Is Your Password on This List?

A lot of people use passwords that are considered “bad,” according to the password management company SplashData. With more and more information going digital, it’s increasingly important to pick a password that can cut down on the risk of being hacked.

SplashData compiled the worst passwords of the year and estimates that nearly 10 percent of people use one of them in at least one place.

“Hackers know your tricks, and merely tweaking an easily guessable password does not make it secure,” said Morgan Slain, CEO of SplashData, Inc., in the press release. “Our hope is that our Worst Passwords of the Year list will cause people to take steps to protect themselves online.”

Here are the worst passwords of 2017:

1. 123456 (rank unchanged since 2016 list)

2.  password (unchanged)

3. 12345678 (up 1)

4. qwerty (up 2)

5. 12345 (down 2)

6. 123456789 (new)

7. letmein (new)

8. 1234567 (unchanged)

9.  football (down 4)

10. iloveyou (new)

11. admin (up 4)

12. welcome (unchanged)

13. monkey (new)

14. login (down 3)

15. abc123 (down 1)

16. starwars (new)

17. 123123 (new)

18. dragon (up 1)

19. passw0rd (down 1)

20. master (up 1)

21. hello (new)

22. freedom (new)

23. whatever (new)

24. qazwsx (new)

25. trustno1 (new)

It should be clear why many of these are bad passwords: the sequential order, the lack of different characters and more. For the romantics out there, the self-focused “loveme” has been replaced on this year’s list with “iloveyou.” Other new appearances on the list include "letmein," "monkey," “hello,” “freedom,” “whatever” and “trustno1.” One other new entry is “qazwsx” from the two leftmost alphabetical columns on standard keyboards — demonstrating the importance of avoiding simple patterns.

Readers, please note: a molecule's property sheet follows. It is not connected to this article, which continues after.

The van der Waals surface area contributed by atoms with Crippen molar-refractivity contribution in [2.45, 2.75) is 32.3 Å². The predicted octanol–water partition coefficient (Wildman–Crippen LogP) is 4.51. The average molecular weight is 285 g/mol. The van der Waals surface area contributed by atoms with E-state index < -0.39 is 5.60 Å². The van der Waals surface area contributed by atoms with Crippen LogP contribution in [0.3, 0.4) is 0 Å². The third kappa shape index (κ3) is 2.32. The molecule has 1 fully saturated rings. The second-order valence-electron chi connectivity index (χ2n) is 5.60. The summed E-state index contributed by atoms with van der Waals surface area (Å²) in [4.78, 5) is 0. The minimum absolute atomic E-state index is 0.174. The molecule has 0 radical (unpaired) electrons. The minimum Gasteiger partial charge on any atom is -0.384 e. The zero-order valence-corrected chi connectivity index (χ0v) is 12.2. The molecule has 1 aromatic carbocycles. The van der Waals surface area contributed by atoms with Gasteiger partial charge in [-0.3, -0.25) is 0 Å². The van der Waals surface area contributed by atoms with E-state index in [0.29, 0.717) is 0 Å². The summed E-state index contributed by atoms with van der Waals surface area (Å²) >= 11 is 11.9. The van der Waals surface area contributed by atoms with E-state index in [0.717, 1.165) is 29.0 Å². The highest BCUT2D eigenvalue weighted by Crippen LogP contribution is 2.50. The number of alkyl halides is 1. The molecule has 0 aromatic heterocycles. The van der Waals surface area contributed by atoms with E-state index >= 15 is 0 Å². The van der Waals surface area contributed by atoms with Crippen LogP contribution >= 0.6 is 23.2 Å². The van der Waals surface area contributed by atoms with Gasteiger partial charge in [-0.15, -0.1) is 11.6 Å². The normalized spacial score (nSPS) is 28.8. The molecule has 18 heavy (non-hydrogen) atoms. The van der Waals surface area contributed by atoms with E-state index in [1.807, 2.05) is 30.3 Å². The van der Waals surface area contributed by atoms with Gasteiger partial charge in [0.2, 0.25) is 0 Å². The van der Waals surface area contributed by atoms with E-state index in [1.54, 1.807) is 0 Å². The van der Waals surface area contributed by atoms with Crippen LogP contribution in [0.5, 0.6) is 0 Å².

In its seventh annual Worst Passwords report, compiled from more than five million passwords leaked during the year, “starwars” joins the list at #16.

“Unfortunately, while the newest episode may be a fantastic addition to the Star Wars franchise, ‘starwars’ is a dangerous password to use,” said Slain. “Hackers are using common terms from pop culture and sports to break into accounts online because they know many people are using those easy-to-remember words.”

Many names appeared farther down the list as well, with people often using their first name as a password. Anything that is tied directly to your identity is advised against, especially something so obvious.

SplashData provides three tips for better password choices:

  • Employ 12 characters or more. Use mixed upper and lowercase characters.
  • Use different passwords for different logins.
  • Use a password manager to organize passwords, generate random and secure passwords, and automatically log you into websites